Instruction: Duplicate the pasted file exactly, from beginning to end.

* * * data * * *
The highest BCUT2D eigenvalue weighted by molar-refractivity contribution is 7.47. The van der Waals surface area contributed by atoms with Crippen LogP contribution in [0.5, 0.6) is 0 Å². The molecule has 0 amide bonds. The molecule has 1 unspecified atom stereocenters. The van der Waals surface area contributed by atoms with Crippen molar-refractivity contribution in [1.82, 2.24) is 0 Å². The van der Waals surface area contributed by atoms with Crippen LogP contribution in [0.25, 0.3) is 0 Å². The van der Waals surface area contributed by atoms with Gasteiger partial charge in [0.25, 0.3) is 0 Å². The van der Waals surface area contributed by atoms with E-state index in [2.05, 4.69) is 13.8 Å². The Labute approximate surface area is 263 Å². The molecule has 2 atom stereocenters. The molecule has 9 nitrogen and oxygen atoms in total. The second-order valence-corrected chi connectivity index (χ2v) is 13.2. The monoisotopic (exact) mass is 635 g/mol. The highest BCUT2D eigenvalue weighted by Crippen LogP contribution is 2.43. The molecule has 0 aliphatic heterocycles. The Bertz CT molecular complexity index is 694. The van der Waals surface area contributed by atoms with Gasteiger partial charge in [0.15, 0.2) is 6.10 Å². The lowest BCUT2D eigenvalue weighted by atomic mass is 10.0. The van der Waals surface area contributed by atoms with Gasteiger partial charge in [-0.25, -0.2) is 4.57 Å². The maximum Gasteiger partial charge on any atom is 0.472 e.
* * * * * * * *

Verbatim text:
The highest BCUT2D eigenvalue weighted by molar-refractivity contribution is 7.47. The van der Waals surface area contributed by atoms with Crippen LogP contribution in [0.5, 0.6) is 0 Å². The molecule has 0 amide bonds. The molecule has 1 unspecified atom stereocenters. The van der Waals surface area contributed by atoms with Crippen molar-refractivity contribution in [1.82, 2.24) is 0 Å². The van der Waals surface area contributed by atoms with Crippen LogP contribution in [0.25, 0.3) is 0 Å². The van der Waals surface area contributed by atoms with Gasteiger partial charge in [0.25, 0.3) is 0 Å². The van der Waals surface area contributed by atoms with E-state index in [2.05, 4.69) is 13.8 Å². The Labute approximate surface area is 263 Å². The molecule has 2 atom stereocenters. The molecule has 9 nitrogen and oxygen atoms in total. The second-order valence-corrected chi connectivity index (χ2v) is 13.2. The monoisotopic (exact) mass is 635 g/mol. The highest BCUT2D eigenvalue weighted by Crippen LogP contribution is 2.43. The molecule has 0 aliphatic heterocycles. The Bertz CT molecular complexity index is 694. The van der Waals surface area contributed by atoms with Gasteiger partial charge in [0.15, 0.2) is 6.10 Å². The lowest BCUT2D eigenvalue weighted by atomic mass is 10.0. The van der Waals surface area contributed by atoms with Gasteiger partial charge in [-0.25, -0.2) is 4.57 Å². The maximum Gasteiger partial charge on any atom is 0.472 e.